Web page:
Understanding altruism

Understanding altruism


Understanding altruism not only deepens our comprehension of biological processes but also sheds light on fundamental aspects of social behavior and evolution.

  • Altruism, the selfless concern for the well-being of others, is a fascinating phenomenon observed across various species in nature, including humans.
  • Its presence in diverse forms, from the sacrificial behaviors of worker bees to the sentinel duties of meerkats, raises intriguing questions about its origins and mechanisms.

GS-03 (Science and technology)


  • The topic delves into the biological and genetic underpinnings of altruism, exploring how and why organisms engage in self-sacrificial behaviors that benefit others.
  • The discussion spans across different species, examining the evolutionary advantages of altruism and the genetic mechanisms that facilitate it.
  • The central focus is on the social amoeba Dictyostelium discoideum, a simpler organism that has provided significant insights into the genetic basis of altruistic behavior.

What is Altruism?

Altruism in biological terms refers to behaviors that reduce an individual’s fitness but increase the fitness of others. Examples of altruism abound in nature:

  • Worker Honey Bees: Worker bees devote their lives to foraging and caring for the queen and her offspring, never reproducing themselves.
  • Widow Spiders: Male widow spiders allow themselves to be eaten by fertilized females, nourishing the female and her future offspring.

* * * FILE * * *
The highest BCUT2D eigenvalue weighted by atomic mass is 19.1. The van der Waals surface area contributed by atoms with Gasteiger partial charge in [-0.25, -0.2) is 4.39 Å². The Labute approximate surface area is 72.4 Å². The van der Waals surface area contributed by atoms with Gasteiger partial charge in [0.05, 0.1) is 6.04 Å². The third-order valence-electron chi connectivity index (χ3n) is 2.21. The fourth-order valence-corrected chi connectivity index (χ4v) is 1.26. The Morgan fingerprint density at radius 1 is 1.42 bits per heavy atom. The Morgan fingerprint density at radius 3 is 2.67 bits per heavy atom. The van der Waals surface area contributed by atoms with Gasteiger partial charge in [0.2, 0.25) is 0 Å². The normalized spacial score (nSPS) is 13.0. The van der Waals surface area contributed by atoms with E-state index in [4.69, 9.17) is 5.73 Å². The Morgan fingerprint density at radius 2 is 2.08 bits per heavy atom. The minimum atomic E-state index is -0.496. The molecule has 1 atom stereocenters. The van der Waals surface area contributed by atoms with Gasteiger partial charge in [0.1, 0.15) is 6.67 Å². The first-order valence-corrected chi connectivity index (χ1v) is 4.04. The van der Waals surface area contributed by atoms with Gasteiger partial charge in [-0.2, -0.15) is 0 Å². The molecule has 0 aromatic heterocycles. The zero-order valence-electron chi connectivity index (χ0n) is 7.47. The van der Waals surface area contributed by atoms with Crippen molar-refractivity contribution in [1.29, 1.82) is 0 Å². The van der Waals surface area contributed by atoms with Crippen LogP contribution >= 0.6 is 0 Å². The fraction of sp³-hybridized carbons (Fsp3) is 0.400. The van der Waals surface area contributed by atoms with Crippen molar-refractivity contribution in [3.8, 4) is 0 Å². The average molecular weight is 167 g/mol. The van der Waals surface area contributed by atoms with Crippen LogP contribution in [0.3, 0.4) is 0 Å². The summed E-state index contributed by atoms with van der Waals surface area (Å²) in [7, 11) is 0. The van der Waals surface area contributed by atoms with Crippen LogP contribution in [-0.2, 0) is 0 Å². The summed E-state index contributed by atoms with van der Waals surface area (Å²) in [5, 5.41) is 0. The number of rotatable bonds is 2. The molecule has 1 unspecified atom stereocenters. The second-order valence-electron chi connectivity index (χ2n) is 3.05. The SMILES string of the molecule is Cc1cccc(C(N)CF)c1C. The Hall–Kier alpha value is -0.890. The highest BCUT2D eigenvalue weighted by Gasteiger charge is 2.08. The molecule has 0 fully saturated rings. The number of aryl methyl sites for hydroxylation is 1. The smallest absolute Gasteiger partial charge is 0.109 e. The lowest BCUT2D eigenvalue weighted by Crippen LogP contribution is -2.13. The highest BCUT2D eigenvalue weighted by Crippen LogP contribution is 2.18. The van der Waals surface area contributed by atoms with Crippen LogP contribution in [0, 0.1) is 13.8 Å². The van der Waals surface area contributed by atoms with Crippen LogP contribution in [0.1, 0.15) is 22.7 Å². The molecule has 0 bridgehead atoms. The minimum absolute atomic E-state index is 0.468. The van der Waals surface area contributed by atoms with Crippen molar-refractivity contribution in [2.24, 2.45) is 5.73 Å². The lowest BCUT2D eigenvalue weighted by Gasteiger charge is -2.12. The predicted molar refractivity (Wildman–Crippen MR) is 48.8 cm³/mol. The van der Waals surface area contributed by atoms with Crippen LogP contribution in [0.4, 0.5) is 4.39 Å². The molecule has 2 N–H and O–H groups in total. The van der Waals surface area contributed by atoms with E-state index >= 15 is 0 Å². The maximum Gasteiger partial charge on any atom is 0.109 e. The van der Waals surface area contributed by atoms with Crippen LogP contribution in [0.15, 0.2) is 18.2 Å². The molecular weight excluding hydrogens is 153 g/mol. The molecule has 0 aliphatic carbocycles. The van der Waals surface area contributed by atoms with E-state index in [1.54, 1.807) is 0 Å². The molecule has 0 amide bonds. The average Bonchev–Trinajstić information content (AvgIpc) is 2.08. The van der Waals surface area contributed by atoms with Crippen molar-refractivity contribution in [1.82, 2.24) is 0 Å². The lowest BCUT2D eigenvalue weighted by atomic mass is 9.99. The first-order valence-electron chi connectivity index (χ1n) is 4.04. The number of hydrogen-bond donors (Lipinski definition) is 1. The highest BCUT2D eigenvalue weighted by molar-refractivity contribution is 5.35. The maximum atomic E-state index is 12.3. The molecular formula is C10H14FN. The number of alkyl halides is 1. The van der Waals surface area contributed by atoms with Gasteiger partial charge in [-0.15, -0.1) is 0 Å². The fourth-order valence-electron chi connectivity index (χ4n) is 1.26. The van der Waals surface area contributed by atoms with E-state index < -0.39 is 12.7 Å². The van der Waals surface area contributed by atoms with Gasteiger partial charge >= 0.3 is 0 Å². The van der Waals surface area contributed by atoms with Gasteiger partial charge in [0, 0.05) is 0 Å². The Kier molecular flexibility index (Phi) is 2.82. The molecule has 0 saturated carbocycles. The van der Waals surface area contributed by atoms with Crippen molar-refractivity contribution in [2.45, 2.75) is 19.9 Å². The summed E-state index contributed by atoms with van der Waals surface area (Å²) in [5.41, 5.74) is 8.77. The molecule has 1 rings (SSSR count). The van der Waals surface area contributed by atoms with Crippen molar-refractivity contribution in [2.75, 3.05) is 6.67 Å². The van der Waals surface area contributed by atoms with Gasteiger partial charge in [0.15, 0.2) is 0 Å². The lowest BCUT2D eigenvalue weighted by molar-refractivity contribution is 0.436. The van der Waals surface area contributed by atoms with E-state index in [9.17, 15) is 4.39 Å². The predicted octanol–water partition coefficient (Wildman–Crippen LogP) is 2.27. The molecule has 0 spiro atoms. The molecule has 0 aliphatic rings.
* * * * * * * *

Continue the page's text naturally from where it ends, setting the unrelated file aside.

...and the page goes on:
• Meerkats: Meerkats take turns being sentinels, watching for predators while the rest of the group forages for food. Upon sighting danger, they alert the others, putting themselves at risk.

In humans, the concept of altruism is often romanticized and moralized, encapsulated in sayings like, “Greater love has no man than he who lays down his life for his friends.”

Key Takeaways

1. The Genetic Switch Hypothesis

  • Research into altruism has made significant strides through studies of Dictyostelium discoideum, a social amoeba.
  • These studies suggest that altruistic behavior can be attributed to specific genes, often referred to as ‘green-beard’ genes. These genes allow individuals to recognize and preferentially cooperate with others carrying the same gene.
  • The green-beard hypothesis proposes that such genes encode a recognizable tag, enabling self-recognition and altruistic behavior.

2. Altruistic Amoebae

  • Dictyostelium discoideum exemplifies altruism in a simple organism.
  • In nutrient-rich environments, these amoebae live independently, feeding on bacteria.
  • When food becomes scarce, they aggregate to form multicellular structures called fruiting bodies. About 20% of the amoebae in an aggregate sacrifice themselves to form a stalk that supports a spore-containing structure, facilitating the dispersal of the remaining 80%.
  • This behavior ensures the survival of the species, demonstrating how altruism can evolve in even the simplest of life forms.

3. The Role of Green-Beard Genes

  • In 2017, researchers identified two genes in Dictyostelium discoideum — tgrB1 and tgrC1 — that function as green-beard genes.
  • These genes produce proteins that allow cells to recognize kin and promote cooperation. When the proteins from two cells bind strongly, the genes are activated, leading to altruistic behavior.
  • This genetic mechanism ensures that altruistic individuals are not exploited by non-altruistic ‘cheaters.’

4. Polymorphism and Self-Recognition

  • The tgrB1 and tgrC1 genes exhibit high polymorphism, meaning they have many variants within a population.
  • This diversity allows amoebae to finely discriminate between kin and non-kin, ensuring cooperation is extended only to those closely related.
  • When researchers examined different strains of Dictyostelium, they found numerous variants of these genes, correlating with the efficiency of cell segregation and cooperation.